The sensor, incorporated in optical computer mice, is usually used to guide cursor movement, but can also be used as a counterfeit coin detector. This has been demonstrated by a prototype developed by computer engineers from the UdL, whose details can be consulted openly and for free in the scientific journal Sensors.
"We have implemented a counterfeit two-euro coin detection system by comparing patterns obtained with an optical mouse sensor", Marcel Tresanchez, one of the authors of the study, explains to SINC. According to the European Commission, 79% of counterfeit coins discovered in Europe in 2008 were two-euro coins.The coin is placed in a positioning device and is rotated to detect forgeries. The sensor, situated a few millimetres away, is employed to capture images from the common face of the two-euro coins (all have a map of Europe engraved on one side, and a country-specific design on the other). The images are then compared with reference images obtained from genuine coins, using an algorithm also developed by the Catalan team.
The researcher does explain that not just any optical mouse sensor will work, as images must be captured in real time, with a minimum resolution of 15x15 pixels (the team used 30x30 pixels). It is also better to use an LED- or infrared-based sensor, and not laser technology, as these[sic] provide images that are too wide.
The results of the study show that this system, devised to complement forgery identification techniques, allows for the detection of counterfeit coins better than any layperson could, although at a similar level to that of an expert trained to do so.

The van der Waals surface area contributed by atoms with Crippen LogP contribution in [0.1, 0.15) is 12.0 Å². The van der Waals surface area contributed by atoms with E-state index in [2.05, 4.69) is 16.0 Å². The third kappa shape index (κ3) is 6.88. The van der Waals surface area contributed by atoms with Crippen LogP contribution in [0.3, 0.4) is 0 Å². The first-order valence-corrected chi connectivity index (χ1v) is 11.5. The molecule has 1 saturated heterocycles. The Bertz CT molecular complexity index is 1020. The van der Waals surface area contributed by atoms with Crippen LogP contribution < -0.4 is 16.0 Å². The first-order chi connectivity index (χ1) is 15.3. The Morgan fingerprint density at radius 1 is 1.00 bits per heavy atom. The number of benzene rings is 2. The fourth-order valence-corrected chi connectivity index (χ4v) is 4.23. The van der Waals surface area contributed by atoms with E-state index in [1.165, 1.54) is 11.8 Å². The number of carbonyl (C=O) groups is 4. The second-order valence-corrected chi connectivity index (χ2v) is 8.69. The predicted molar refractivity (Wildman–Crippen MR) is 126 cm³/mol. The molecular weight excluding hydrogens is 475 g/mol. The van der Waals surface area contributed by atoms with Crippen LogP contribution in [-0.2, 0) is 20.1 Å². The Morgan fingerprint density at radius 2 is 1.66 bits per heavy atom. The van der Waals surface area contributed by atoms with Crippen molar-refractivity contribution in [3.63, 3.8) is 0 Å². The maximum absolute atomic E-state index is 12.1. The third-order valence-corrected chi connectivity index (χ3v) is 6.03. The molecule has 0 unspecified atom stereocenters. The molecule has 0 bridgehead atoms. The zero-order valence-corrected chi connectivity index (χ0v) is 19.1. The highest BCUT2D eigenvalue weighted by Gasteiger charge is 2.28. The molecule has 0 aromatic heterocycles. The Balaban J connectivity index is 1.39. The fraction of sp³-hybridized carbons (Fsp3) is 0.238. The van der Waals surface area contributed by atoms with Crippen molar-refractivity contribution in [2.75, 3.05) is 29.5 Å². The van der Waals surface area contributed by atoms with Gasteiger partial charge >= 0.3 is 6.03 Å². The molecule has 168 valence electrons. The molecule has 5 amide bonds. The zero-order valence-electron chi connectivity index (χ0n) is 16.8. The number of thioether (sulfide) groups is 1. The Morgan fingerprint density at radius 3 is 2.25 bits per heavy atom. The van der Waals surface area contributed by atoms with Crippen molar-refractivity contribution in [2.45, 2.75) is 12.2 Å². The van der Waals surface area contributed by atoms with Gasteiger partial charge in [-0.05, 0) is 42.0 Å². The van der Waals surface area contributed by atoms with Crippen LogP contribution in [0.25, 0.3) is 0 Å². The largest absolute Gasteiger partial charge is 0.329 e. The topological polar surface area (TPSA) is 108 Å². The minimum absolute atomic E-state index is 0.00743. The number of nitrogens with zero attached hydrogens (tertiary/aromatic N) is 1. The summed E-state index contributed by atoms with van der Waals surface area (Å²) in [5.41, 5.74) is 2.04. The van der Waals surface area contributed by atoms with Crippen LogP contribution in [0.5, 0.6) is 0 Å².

The authors have also applied the same method to design an "encoder" or rotating codifier (which counts the angular movement of an axis) using the optical mouse sensor.
Marcel Tresanchez, Tomàs Pallejà, Mercè Teixidó y Jordi Palacín. "Using the Optical Mouse Sensor as a Two-Euro Counterfeit Coin Detector". Sensors 9(9): 7083-7096, 2009 (Open Access).
SINC | EurekAlert!
Monocrystalline silicon thin film for cost-cutting solar cells with 10-times faster growth rate fabricated
16.03.2018 | Tokyo Institute of Technology
Research gets closer to producing revolutionary battery to power renewable energy industry
15.03.2018 | University of Kansas
For the first time, an interdisciplinary team from the University of Basel has succeeded in integrating artificial organelles into the cells of live zebrafish embryos. This innovative approach using artificial organelles as cellular implants offers new potential in treating a range of diseases, as the authors report in an article published in Nature Communications.
In the cells of higher organisms, organelles such as the nucleus or mitochondria perform a range of complex functions necessary for life. In the networks of...
Animal photoreceptors capture light with photopigments. Researchers from the University of Göttingen have now discovered that these photopigments fulfill an...
On 15 March, the AWI research aeroplane Polar 5 will depart for Greenland. Concentrating on the furthest northeast region of the island, an international team...
The world’s second-largest ice shelf was the destination for a Polarstern expedition that ended in Punta Arenas, Chile on 14th March 2018. Oceanographers from...
At the 2018 ILA Berlin Air Show from April 25–29, the Fraunhofer Institute for Laser Technology ILT is showcasing extreme high-speed Laser Material Deposition (EHLA): A video documents how for metal components that are highly loaded, EHLA has already proved itself as an alternative to hard chrome plating, which is now allowed only under special conditions.
When the EU restricted the use of hexavalent chromium compounds to special applications requiring authorization, the move prompted a rethink in the surface...
19.03.2018 | Event News
16.03.2018 | Event News
13.03.2018 | Event News
19.03.2018 | Event News
19.03.2018 | Information Technology
19.03.2018 | Interdisciplinary Research